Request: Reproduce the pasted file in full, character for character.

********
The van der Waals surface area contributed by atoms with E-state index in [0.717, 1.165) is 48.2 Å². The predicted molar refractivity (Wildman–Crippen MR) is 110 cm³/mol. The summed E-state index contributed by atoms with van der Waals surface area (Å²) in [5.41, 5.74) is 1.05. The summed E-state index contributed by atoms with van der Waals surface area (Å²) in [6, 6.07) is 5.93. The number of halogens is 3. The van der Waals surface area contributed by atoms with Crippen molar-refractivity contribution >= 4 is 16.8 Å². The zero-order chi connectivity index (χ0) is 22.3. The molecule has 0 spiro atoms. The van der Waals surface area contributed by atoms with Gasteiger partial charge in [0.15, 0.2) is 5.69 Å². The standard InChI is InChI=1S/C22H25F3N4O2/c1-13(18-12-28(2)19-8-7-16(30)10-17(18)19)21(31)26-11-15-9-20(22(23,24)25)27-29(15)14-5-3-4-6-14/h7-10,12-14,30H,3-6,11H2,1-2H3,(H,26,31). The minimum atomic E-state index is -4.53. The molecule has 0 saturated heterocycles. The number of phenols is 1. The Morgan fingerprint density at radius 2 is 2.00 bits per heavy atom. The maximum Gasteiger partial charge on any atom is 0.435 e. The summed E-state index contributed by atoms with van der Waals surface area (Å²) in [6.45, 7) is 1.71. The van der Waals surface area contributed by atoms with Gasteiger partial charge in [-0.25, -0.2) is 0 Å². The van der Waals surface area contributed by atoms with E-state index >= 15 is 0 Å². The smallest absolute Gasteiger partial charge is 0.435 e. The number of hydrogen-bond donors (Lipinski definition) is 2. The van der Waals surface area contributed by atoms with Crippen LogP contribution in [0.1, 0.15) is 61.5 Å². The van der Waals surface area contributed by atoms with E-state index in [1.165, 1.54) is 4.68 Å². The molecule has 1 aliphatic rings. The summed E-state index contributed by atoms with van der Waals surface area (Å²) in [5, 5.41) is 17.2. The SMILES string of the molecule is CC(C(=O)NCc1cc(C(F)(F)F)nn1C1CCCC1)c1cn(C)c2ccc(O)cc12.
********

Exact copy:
The van der Waals surface area contributed by atoms with E-state index in [0.717, 1.165) is 48.2 Å². The predicted molar refractivity (Wildman–Crippen MR) is 110 cm³/mol. The summed E-state index contributed by atoms with van der Waals surface area (Å²) in [5.41, 5.74) is 1.05. The summed E-state index contributed by atoms with van der Waals surface area (Å²) in [6, 6.07) is 5.93. The number of halogens is 3. The van der Waals surface area contributed by atoms with Crippen molar-refractivity contribution >= 4 is 16.8 Å². The zero-order chi connectivity index (χ0) is 22.3. The molecule has 0 spiro atoms. The van der Waals surface area contributed by atoms with Gasteiger partial charge in [0.15, 0.2) is 5.69 Å². The standard InChI is InChI=1S/C22H25F3N4O2/c1-13(18-12-28(2)19-8-7-16(30)10-17(18)19)21(31)26-11-15-9-20(22(23,24)25)27-29(15)14-5-3-4-6-14/h7-10,12-14,30H,3-6,11H2,1-2H3,(H,26,31). The minimum atomic E-state index is -4.53. The molecule has 0 saturated heterocycles. The number of phenols is 1. The Morgan fingerprint density at radius 2 is 2.00 bits per heavy atom. The maximum Gasteiger partial charge on any atom is 0.435 e. The summed E-state index contributed by atoms with van der Waals surface area (Å²) in [6.45, 7) is 1.71. The van der Waals surface area contributed by atoms with Gasteiger partial charge in [-0.25, -0.2) is 0 Å². The van der Waals surface area contributed by atoms with E-state index >= 15 is 0 Å². The smallest absolute Gasteiger partial charge is 0.435 e. The number of hydrogen-bond donors (Lipinski definition) is 2. The van der Waals surface area contributed by atoms with Crippen LogP contribution in [0.1, 0.15) is 61.5 Å². The van der Waals surface area contributed by atoms with E-state index in [1.165, 1.54) is 4.68 Å². The molecule has 1 aliphatic rings. The summed E-state index contributed by atoms with van der Waals surface area (Å²) in [5, 5.41) is 17.2. The SMILES string of the molecule is CC(C(=O)NCc1cc(C(F)(F)F)nn1C1CCCC1)c1cn(C)c2ccc(O)cc12.